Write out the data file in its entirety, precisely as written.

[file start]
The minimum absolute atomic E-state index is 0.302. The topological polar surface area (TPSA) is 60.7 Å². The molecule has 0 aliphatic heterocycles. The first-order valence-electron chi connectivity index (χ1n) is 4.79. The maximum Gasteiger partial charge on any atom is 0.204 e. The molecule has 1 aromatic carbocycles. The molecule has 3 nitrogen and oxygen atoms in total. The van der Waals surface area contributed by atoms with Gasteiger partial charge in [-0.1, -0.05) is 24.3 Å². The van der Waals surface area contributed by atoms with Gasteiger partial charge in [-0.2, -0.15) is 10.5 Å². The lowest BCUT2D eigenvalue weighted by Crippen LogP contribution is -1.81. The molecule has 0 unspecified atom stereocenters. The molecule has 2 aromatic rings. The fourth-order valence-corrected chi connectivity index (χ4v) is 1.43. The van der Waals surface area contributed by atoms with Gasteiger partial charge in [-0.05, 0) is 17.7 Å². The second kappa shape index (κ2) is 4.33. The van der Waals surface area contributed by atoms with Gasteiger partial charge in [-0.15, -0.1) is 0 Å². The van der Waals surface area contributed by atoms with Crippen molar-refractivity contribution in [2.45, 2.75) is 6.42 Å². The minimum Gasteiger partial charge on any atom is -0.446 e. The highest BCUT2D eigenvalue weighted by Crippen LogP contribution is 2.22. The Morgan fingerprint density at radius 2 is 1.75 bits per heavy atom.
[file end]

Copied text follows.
The minimum absolute atomic E-state index is 0.302. The topological polar surface area (TPSA) is 60.7 Å². The molecule has 0 aliphatic heterocycles. The first-order valence-electron chi connectivity index (χ1n) is 4.79. The maximum Gasteiger partial charge on any atom is 0.204 e. The molecule has 1 aromatic carbocycles. The molecule has 3 nitrogen and oxygen atoms in total. The van der Waals surface area contributed by atoms with Gasteiger partial charge in [-0.1, -0.05) is 24.3 Å². The van der Waals surface area contributed by atoms with Gasteiger partial charge in [-0.2, -0.15) is 10.5 Å². The lowest BCUT2D eigenvalue weighted by Crippen LogP contribution is -1.81. The molecule has 0 unspecified atom stereocenters. The molecule has 2 aromatic rings. The fourth-order valence-corrected chi connectivity index (χ4v) is 1.43. The van der Waals surface area contributed by atoms with Gasteiger partial charge in [-0.05, 0) is 17.7 Å². The second kappa shape index (κ2) is 4.33. The van der Waals surface area contributed by atoms with Gasteiger partial charge in [-0.15, -0.1) is 0 Å². The van der Waals surface area contributed by atoms with Crippen molar-refractivity contribution in [2.45, 2.75) is 6.42 Å². The minimum Gasteiger partial charge on any atom is -0.446 e. The highest BCUT2D eigenvalue weighted by Crippen LogP contribution is 2.22. The Morgan fingerprint density at radius 2 is 1.75 bits per heavy atom.